Autopsy change irks coroner

Published 7:45 pm Thursday, January 8, 2009

The state’s recent budget crunch could have an effect on the way autopsies are handled, if a recent decision by the Alabama Department of Forensic Sciences goes into effect.

Starting Jan. 19, the state department says it will no longer transport bodies to the lab in Montgomery for autopsy reports. Instead, the responsibility for transporting the bodies will fall to the individual counties.

“I hope that the governor will change (this policy back),” said Norman Hobson, Covington County coroner. “Last year, the attorney general issued an opinion that transporting the bodies is the county’s responsibility and not the state’s responsibility, but that was never enforced. Now that it could be enforced, it might be a problem.”

Michael Sparks, director of the ADFS, told Associated Press reporters Monday that the change was necessary because the department has to cut about $1.4 million from its budget.

“We’re hoping this is not a decision that is set in stone,” Covington County Sheriff Dennis Meeks said. “I hope they will be able to work something out and make cuts in other areas besides transportation, because that will make it tough on agencies like ours.”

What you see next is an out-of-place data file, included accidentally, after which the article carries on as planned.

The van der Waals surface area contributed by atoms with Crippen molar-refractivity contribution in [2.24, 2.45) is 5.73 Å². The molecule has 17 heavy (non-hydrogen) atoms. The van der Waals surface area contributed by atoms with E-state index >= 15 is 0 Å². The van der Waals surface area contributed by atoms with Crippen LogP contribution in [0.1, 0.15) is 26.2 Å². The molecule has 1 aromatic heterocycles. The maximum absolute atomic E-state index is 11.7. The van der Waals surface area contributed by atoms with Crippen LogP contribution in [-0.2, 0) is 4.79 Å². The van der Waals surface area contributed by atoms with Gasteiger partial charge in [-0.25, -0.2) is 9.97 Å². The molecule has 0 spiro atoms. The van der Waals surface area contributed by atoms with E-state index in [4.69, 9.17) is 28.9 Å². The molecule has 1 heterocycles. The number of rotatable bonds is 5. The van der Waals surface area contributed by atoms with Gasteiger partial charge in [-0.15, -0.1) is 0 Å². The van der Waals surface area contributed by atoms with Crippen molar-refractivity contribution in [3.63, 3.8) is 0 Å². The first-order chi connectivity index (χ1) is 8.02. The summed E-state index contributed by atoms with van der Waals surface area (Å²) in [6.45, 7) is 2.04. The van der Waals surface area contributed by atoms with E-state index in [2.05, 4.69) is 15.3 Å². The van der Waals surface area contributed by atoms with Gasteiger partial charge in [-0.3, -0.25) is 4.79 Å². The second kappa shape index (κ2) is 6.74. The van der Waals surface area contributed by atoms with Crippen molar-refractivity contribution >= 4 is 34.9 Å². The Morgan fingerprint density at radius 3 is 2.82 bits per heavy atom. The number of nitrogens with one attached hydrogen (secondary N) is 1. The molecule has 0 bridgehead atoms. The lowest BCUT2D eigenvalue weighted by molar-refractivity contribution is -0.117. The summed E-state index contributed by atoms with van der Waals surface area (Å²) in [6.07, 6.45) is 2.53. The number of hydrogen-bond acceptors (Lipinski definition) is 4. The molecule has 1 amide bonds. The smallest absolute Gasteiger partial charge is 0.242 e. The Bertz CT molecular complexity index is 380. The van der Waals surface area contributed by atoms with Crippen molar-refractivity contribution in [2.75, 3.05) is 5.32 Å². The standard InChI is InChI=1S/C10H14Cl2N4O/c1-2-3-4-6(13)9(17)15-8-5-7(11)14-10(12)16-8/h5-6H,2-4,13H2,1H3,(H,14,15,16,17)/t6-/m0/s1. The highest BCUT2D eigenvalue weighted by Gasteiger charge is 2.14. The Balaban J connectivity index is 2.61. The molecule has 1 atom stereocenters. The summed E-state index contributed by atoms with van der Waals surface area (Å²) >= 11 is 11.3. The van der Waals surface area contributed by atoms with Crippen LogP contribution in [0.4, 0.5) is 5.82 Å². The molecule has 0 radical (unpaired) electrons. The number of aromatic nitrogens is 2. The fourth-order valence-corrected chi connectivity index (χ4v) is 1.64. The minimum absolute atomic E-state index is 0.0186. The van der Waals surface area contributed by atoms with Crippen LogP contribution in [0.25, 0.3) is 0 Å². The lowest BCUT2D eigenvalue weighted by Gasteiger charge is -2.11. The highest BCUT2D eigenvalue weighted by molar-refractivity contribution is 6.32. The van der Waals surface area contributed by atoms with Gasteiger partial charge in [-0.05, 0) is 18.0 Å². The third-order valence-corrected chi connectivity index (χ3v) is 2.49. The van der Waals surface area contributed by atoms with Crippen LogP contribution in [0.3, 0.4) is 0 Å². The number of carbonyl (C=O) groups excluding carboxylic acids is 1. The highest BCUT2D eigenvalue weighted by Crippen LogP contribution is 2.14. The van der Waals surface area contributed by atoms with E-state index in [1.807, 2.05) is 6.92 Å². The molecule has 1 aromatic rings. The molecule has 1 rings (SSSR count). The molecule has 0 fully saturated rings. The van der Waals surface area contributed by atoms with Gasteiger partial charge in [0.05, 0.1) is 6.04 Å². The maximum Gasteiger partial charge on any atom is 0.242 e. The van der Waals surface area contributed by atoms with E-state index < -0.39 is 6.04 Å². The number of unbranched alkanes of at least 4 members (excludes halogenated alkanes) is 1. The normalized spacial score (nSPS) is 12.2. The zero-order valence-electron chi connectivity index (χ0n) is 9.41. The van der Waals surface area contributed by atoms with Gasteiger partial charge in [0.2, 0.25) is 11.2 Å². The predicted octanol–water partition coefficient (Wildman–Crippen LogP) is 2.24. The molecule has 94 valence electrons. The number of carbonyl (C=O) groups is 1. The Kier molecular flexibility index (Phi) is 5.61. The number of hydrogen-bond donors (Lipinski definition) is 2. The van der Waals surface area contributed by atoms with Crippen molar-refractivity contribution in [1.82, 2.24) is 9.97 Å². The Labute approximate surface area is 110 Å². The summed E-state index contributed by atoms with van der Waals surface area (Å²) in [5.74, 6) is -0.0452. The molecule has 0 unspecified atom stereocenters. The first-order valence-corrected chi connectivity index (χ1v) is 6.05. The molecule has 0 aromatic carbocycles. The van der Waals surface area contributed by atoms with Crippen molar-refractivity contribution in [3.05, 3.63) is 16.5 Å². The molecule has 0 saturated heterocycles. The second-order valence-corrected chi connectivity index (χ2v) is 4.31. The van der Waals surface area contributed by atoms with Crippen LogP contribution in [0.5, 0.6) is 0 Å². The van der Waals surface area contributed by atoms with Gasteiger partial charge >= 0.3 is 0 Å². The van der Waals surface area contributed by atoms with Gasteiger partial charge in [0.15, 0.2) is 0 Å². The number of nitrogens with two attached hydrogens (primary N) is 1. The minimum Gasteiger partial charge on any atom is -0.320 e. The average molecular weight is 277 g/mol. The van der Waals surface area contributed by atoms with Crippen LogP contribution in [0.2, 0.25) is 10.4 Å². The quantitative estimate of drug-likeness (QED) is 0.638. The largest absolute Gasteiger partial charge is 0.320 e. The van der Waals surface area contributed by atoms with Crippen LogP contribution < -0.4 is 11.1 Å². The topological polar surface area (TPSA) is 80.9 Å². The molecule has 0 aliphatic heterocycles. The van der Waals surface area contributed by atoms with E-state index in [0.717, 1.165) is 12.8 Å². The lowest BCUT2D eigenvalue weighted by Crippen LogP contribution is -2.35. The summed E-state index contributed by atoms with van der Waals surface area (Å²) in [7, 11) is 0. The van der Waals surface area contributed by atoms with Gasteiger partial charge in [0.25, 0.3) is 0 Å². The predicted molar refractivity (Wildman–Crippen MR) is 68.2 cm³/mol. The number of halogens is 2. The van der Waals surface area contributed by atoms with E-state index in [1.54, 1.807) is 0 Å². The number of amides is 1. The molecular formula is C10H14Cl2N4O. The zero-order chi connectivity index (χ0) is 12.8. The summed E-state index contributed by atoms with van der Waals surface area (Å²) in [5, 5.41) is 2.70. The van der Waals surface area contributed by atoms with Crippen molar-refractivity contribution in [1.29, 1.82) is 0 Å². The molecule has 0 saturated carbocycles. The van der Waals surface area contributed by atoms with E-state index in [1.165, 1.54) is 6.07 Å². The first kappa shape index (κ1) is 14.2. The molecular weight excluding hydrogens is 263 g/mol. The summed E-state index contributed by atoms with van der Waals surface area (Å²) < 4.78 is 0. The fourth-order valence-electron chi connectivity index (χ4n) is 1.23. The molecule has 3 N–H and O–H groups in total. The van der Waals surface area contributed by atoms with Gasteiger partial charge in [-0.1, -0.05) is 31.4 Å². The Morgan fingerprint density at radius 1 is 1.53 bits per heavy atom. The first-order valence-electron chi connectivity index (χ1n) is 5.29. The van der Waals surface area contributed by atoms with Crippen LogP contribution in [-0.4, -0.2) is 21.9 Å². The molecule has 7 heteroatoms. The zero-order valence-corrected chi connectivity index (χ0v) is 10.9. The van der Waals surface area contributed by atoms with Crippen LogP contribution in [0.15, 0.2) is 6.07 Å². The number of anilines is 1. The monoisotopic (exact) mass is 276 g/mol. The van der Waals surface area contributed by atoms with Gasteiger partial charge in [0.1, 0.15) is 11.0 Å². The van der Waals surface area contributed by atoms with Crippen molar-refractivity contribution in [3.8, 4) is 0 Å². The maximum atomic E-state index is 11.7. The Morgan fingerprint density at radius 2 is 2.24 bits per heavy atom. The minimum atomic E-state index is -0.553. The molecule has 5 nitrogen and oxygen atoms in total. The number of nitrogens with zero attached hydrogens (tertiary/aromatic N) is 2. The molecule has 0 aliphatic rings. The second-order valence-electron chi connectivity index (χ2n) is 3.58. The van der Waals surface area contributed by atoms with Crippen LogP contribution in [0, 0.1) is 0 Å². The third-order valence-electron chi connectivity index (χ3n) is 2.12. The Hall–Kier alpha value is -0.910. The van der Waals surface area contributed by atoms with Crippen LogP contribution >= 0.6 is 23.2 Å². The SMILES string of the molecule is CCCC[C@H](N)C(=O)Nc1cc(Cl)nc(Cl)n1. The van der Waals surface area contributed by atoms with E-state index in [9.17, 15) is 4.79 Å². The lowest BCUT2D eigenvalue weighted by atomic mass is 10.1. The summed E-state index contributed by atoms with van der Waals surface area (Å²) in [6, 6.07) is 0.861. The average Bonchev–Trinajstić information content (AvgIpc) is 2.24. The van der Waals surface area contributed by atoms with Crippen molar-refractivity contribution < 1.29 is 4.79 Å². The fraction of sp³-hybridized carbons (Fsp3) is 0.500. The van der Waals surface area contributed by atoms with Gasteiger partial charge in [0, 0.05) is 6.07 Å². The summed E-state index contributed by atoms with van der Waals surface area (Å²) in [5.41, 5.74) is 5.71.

Hobson said an autopsy is necessary anytime someone dies from a violent crime, or there is an undetermined death where foul play is suspected. Hobson said he previously would contact someone with the forensics department, and the state would send an investigator and means of transportation to pick up the body and take it to the state lab. Following the autopsy, the body would then be returned to its respective funeral home.

“I’ve been trying to get in touch with the county commissioners to discuss this matter with them,” Hobson said. “I have also been in conversations with local rescue squads to see if we can develop a proposal to transport these bodies, if it’s necessary.��

The proposal could save the state $400,000 annually, but it could also cause headaches for law enforcement and coroners alike.

“If we have a homicide, I don’t know what we’ll do,” Meeks said. “We’ll cross that bridge when we come to it.”

Star-News reporter Stephanie Nelson contributed to this story.